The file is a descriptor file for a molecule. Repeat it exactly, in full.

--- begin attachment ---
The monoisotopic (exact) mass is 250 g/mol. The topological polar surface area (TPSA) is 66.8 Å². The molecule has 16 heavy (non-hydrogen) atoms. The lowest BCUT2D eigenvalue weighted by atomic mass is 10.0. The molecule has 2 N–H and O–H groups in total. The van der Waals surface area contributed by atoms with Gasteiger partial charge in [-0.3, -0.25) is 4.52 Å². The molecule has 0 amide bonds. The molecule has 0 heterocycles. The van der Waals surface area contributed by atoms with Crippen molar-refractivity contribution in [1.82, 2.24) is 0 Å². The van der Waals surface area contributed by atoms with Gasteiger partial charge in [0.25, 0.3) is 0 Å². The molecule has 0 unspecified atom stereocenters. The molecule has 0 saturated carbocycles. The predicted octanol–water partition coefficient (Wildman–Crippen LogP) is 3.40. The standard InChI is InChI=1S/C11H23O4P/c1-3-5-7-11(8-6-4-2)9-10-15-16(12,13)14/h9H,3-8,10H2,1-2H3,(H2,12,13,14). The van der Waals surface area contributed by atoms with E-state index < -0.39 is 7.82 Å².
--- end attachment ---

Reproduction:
The monoisotopic (exact) mass is 250 g/mol. The topological polar surface area (TPSA) is 66.8 Å². The molecule has 16 heavy (non-hydrogen) atoms. The lowest BCUT2D eigenvalue weighted by atomic mass is 10.0. The molecule has 2 N–H and O–H groups in total. The van der Waals surface area contributed by atoms with Gasteiger partial charge in [-0.3, -0.25) is 4.52 Å². The molecule has 0 amide bonds. The molecule has 0 heterocycles. The van der Waals surface area contributed by atoms with Crippen molar-refractivity contribution in [1.82, 2.24) is 0 Å². The van der Waals surface area contributed by atoms with Gasteiger partial charge in [0.25, 0.3) is 0 Å². The molecule has 0 unspecified atom stereocenters. The molecule has 0 saturated carbocycles. The predicted octanol–water partition coefficient (Wildman–Crippen LogP) is 3.40. The standard InChI is InChI=1S/C11H23O4P/c1-3-5-7-11(8-6-4-2)9-10-15-16(12,13)14/h9H,3-8,10H2,1-2H3,(H2,12,13,14). The van der Waals surface area contributed by atoms with E-state index < -0.39 is 7.82 Å².